I love transparent people (because I strive to be one). That said, today’s interviewee, Quentin Fountain, is an open book about many topics and just fun to talk to. What I love about his mind is that he’s willingly stepped back for a moment to re-evaluate life. I think his Black Perspective will benefit people more than they know.
Introducing: Quentin Fountain
SSD: Jumping right in, tell me a bit about yourself and what you do.
QF: Let’s see… I’m a 44-year-old former freehand illustrator who dabbled a little bit in the arts of rapping and production, father of three humans, two dogs, a cat (I hate cats), and husband to a brilliant woman that I’ve known since the fourth grade. I’m a music-head (predominantly Hip-Hop and Jazz, but listen to damn near everything), headphone enthusiast, tech-obsessed, video gamer, tv/movie nerd, who loves a good IPA or “top shelf” vodka. I spend way too much time admiring home office workspace photographs/videos and I also dabble in photography and spent the past 24 years designing and developing websites and web applications for a living, up until very recently.
These days when I’m not chatting/hanging out with the wife/kids or being harassed by the four-legged creatures, I spend my time listening to music, thinking of ways to customize my workspace, and cooking up random ideas/projects while trying to figure out what my next move is going to be, professionally.
SSD: What is it about tech that draws you to it?
QF: I wish I knew how to properly answer this one. It’s such a wide-open question…
Initially, I was drawn to it simply because of what I witnessed fellow creatives doing with computers when I got a job working at a t-shirt print shop (I was working the presses and catching/folding) about a year after I’d dropped out of high school. I was an artist (freehand illustrator, amongst other things) at the time, and seeing how it made so much possible creatively; it really opened my mind up.
So, I threw a party/show and raised enough money to buy my first (used) Apple computer and the software that I needed (Adobe Photoshop & Illustrator). I went from hand drawing event flyers to creating them on my computer and getting them printed at Kinko’s, to starting my own graphic design company. From there I learned that I had a knack for taking things apart and putting them back together (mostly talking about computers), had a general curiosity of how things worked, and also discovered the internet… and code.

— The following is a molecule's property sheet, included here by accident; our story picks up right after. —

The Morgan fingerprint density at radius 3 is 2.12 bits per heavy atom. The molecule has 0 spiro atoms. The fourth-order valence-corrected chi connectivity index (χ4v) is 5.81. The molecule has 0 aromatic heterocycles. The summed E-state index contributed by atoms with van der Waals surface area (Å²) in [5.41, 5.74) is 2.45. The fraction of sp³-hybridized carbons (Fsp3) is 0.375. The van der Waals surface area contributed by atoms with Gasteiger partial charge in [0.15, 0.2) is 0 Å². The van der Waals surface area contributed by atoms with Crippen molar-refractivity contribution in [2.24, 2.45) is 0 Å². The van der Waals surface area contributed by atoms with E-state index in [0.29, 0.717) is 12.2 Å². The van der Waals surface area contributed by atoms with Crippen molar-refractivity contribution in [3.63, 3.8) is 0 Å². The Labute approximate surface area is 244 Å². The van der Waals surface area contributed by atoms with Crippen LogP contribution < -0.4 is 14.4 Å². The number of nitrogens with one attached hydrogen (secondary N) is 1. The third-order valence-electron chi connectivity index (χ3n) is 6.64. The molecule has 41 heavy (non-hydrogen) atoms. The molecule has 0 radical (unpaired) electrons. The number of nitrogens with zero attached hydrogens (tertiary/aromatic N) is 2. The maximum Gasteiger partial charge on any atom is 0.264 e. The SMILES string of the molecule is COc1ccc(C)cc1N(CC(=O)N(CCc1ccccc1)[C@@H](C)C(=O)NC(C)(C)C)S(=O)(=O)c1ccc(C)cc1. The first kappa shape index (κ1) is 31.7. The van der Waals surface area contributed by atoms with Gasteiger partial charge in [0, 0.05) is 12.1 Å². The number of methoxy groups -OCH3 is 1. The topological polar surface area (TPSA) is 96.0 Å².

Changed my life.
Basically – all that to say, what draws me to it, I guess, are the possibilities that are created because of it. Especially for a dude who was too poor to even know that the internet was a thing, to then starting my own graphic design company, and later – graphic and web design companies. It basically made the world a much larger and more interesting place to me and continues to [do so]. I also love beautiful design and things have come a seriously long way since the beige boxes.
SSD: What inspired you to get into what you’re doing now? Why step back away from it all?
QF: My inspiration to do what I’m currently doing? Currently, I’m enjoying music and HiFi headphones, rediscovering my love of tech and home office design, and focusing on my health — mental and physical — via regular exercise and (home, cause fuck COVID) weight training, amongst other things.
Early last year, I had a bit of a mental breakdown, which lead to some larger health issues. So I came to this point in my life because of that and realizing that I needed to make some changes and prioritize my wellbeing, rather than work.
SSD: That’s real. Having experienced that – what do you think are the warning signs that people should heed prior to getting to the point of a mental breakdown?
With so many people under constant stress right now – I think info like that is vital from people who have been through it who are willing to share.
QF: The warning signs for me, came in the form of no longer enjoying what I was doing, but still continuing on, simply to collect a check and pay the bills. It eventually became the core source of my misery. That misery bubbled up into burnout. That burnout eventually became mental/physical illness, because I’d never stopped long enough to take time for myself and find what I still enjoyed, beyond drinking and smoking after a long workday to make the days move along. Didn’t matter whether I was working a 9 – 5 or running my own business, I simply no longer loved what I was doing.
Doing that for years can take a toll — along with all of the general bullshit of the industry and business ownership — especially if you don’t take a breather and reassess things. If you’re not paying attention, you start taking these things out on other people… significant other, kids, people you’re playing video games with online… lol. That stress unchecked can turn into other things, and it did for me.
SSD: What’s a tip that you’d give someone who sees you, is inspired, and wants to follow in your footsteps?
QF: My only tip, is to prioritize your mental (and physical) health. Fuck these jobs. They’ll replace you the day after you work yourself to death for them. Fuck em.